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Hef's Movie Notes: Body Heat
  • August 24, 2012 : 11:08
  • comments

Tonight: William Hurt and Kathleen Turner, with Richard Crenna, Ted Danson and Mickey Rourke in Lawrence Kasdan’s erotic mystery Body Heat.

It was screenwriter Kasdan’s directorial debut—inspired by the film noir classics of the 1940s, based on novels by Chandler, Cain and Hammett.

It owes a great deal to The Maltese Falcon and The Big Sleep, but even more to Double Indemnity and The Postman Always Rings Twice.

Tonight’s film manages to capture the essence of film noir in a more contemporary, more erotic setting.

Kasdan had written the screenplay for The Empire Strikes Back and Raiders of the Lost Ark. And it was his association with George Lucas that gave Kasdan the opportunity to direct this film.

Lucas became the uncredited executive producer—assuring the studio that the film would be brought in on budget.

Tonight’s film was instrumental in launching the careers of several actors who were relatively unknown before. Hurt had made his film debut the year before in Ken Russell’s controversial Altered States, a film originally written by Paddy Chayefsky that was so altered by Russell that Chayefsky took his name off it.

Body Heat made Hurt a star and one of one of the top leading men of the 1980s, but he wasn’t Kasdan’s first choice for the role. The part was originally offered to Christopher Reeve, who turned it down saying, “I didn’t think I would be convincing as a seedy lawyer.”

This was Kathleen Turner’s very first film; it made her a star as well. She followed up Body Heat with The Man With Two Brains (with Steve Martin), Romancing the Stone (with Michael Douglas) and Prizzi’s Honor (with Jack Nicholson). She was also the voice of the voluptuous Jessica Rabbit.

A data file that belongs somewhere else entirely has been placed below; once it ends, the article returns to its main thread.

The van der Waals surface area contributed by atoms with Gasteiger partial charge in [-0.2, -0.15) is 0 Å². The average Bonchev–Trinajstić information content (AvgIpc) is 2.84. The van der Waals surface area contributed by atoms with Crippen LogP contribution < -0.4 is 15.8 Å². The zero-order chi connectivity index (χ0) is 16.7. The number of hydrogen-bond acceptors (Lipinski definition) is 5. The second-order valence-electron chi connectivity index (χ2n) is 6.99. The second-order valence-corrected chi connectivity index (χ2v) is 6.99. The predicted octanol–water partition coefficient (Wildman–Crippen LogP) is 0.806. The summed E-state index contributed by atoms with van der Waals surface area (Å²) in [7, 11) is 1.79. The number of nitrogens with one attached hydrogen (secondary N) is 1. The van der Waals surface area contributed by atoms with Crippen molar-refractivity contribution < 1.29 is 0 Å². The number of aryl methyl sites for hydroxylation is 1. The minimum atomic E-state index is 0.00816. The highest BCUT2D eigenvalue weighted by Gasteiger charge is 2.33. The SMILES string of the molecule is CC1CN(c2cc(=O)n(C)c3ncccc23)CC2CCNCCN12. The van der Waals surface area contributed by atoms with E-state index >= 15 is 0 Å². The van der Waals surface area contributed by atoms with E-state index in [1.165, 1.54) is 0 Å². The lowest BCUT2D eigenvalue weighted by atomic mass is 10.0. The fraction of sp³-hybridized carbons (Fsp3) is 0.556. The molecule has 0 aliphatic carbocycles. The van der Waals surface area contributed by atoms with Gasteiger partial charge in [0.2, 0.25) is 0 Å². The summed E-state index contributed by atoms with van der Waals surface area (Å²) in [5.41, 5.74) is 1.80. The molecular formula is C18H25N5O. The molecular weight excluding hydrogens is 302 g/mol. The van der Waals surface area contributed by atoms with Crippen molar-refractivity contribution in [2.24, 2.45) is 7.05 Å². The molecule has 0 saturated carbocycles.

Crenna’s career goes way back to the early 1950s. But he’s best remembered as Sylvester Stallone’s commander in First Blood and all the Rambo films that followed. Here he plays a more compelling and sinister role.

Mickey Rourke had appeared in small parts in 1941, Fade to Black and Heaven’s Gate, before Kasdan picked him for Body Heat. His unforgettable performance led to leading roles in The Pope of Greenwich Village and 9 1/2 Weeks with Kim Basinger, before he began to self-destruct in a personal life increasingly out of control.

Ted Danson is best remembered for his role in the long-running TV series Cheers. But his film career began with The Onion Field (1979).

Tonight’s movie was shot in Florida. The heat is so much a part of this film that it’s difficult to believe that originally the intention was to shoot it in New York and New Jersey.

The production was moved to Florida because of a teamster’s strike.

When the script was rewritten for Florida, it failed to take into account the legal differences in New York, New Jersey and Florida.

This is a truly erotic thriller. Hurt and Turner wanted the crew to feel comfortable filming their love scenes. So they lined up the crew and both actors introduced themselves to each crewmember. When they did this, both stars were naked.

Kasdan’s screenplay is filled with smart, sophisticated dialogue. On first meeting Turner’s character, Hurt says, “Hey, lady, you wanna fuck?”

She replies, “Gee, I don’t know. Maybe. This sure is a friendly town.”

The film was released on August 28, 1981. It grossed $24 million. No “mystery” why.

Variety stated: “Body Heat is an invigorating, mightily stylish meller in which sex and crime walk hand-in-hand down the path to tragedy, just like in the old days. Working in the imposing shadow of James Cain, screenwriter Lawrence Kasdan has brought the drama alive by steeping it in humid, virtually oozing atmosphere.

“The heat of the title is palpably evident, both in the weather and in the irresistible attraction of the sexy leads. … Turner’s deep-voiced delivery recalls that of young Lauren Bacall without seeming like an imitation.”

Kasdan’s screenplay earned a Writer’s Guild nomination. The British Academy and Golden Globes both nominated Kathleen Turner as an “outstanding newcomer.”

So now, from 1981, Body Heat.

read more: entertainment, movies, movie reviews, hef's movie notes, hugh hefner

2 comments

  • Anonymous
    Anonymous
    Excellent movie. Great choice
  • Anonymous
    Anonymous
    Hef's note are always informative and fun!
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